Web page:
The National Sleep Foundation recommends that adults get 7 to 9 hours of sleep per day, while both the U.S. Department of Health and Human Services and the Centers for Disease Control and Prevention (CDC) recommend 7 to 8 hours a day. Sleep is vital to student success too and national data suggest that students, on average, meet or exceed recommended hours. Any extra time that students take from sleeping should be redirected to engagement in educationally purposeful activities like class attendance, studying, attending faculty office hours, or completing class assignments.

I’ve learned about college students’ time use from other surveys that I have conducted over the last decade or so. For instance, a few years ago while at my former institution, I engaged my research team in a longitudinal survey of entering first-year students at large, public research universities. With over 700 complete responses, I authored a peer-reviewed journal article about the influence of first-year seminars on student success (Strayhorn, 2009). You can access the article in the Journal of the First-Year Experience, Volume 21, Number 1.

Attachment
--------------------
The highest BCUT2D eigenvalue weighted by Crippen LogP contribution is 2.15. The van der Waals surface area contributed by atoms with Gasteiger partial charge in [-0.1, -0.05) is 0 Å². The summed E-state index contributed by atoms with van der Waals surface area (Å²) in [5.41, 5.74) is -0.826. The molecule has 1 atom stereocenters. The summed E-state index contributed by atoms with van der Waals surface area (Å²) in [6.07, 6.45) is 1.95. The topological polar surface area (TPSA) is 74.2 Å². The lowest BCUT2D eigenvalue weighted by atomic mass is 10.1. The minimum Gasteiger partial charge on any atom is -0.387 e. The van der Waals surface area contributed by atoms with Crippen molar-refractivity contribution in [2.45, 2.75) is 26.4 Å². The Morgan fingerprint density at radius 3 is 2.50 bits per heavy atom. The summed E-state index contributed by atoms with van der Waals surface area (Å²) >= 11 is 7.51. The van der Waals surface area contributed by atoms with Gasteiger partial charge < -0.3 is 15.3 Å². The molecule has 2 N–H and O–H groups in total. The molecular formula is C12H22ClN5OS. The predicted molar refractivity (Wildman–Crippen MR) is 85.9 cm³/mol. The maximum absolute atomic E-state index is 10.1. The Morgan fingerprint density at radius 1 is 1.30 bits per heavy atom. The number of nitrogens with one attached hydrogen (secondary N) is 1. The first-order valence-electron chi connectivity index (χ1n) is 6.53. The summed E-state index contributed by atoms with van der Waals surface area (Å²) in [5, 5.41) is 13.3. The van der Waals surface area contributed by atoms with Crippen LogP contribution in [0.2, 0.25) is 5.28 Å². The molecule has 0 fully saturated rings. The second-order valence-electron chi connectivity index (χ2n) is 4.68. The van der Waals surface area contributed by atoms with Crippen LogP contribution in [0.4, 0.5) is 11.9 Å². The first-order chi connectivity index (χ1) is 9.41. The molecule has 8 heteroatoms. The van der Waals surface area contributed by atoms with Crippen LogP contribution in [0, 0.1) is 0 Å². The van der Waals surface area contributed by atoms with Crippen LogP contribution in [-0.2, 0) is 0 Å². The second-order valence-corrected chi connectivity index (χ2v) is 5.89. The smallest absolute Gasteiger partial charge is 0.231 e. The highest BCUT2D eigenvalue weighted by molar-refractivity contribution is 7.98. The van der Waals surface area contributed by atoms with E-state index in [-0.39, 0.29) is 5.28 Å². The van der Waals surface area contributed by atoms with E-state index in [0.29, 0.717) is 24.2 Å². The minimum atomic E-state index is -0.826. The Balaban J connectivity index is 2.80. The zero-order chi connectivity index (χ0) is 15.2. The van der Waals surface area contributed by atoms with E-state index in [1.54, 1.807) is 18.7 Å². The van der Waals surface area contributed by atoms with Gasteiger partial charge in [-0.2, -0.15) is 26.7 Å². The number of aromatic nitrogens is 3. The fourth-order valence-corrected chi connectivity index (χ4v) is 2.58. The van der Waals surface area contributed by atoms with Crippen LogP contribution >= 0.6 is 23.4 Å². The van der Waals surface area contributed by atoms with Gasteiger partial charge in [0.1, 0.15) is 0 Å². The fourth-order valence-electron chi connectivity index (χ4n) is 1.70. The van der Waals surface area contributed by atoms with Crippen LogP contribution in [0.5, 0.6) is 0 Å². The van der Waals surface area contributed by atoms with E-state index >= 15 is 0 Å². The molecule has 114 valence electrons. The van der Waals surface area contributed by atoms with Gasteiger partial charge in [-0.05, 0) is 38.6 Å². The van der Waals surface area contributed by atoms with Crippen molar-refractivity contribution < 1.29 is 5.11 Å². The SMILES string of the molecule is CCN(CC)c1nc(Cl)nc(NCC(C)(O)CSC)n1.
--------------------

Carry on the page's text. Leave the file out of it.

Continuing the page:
One section of the first-year survey elicited information about how students use their time. For instance, one set of items asked students to rate the amount of time (i.e., hours) they spend each week on various activities including: studying or doing homework, talking with instructors outside of class, playing on computer, using social media sites, watching television, or working on- or off-campus. Results from this survey regarding social media use were published in the Journal of College Student Development, Volume 53, Number 6.Here’s a summary of results from the larger survey that go beyond what’s presented in the article:


These findings generally reflect results from the federal studies—time matters and students devote varying amounts of time to academic, social, and civic activities. The table above demonstrates that similar trends hold true for college freshmen. It’s good to know that almost everyone in the sample spent time studying and socializing with their friends, since both are critical to student success; socializing with friends is just one way that many students find a sense of belonging in college. Interestingly, a significant proportion of first-year students from the survey reported working off-campus for 10 or more hours in a typical week, which likely requires time management skills. For those who work with students directly, here’s a short article about learning to manage one’s time in college:

In closing, time is one of our most precious commodities. It’s relatively easy to spend but impossible to get back. Student success requires good use of time and the information contained in this issue of Trending Topics can be used to educate faculty and staff, support students on campus, and ensure success for all students.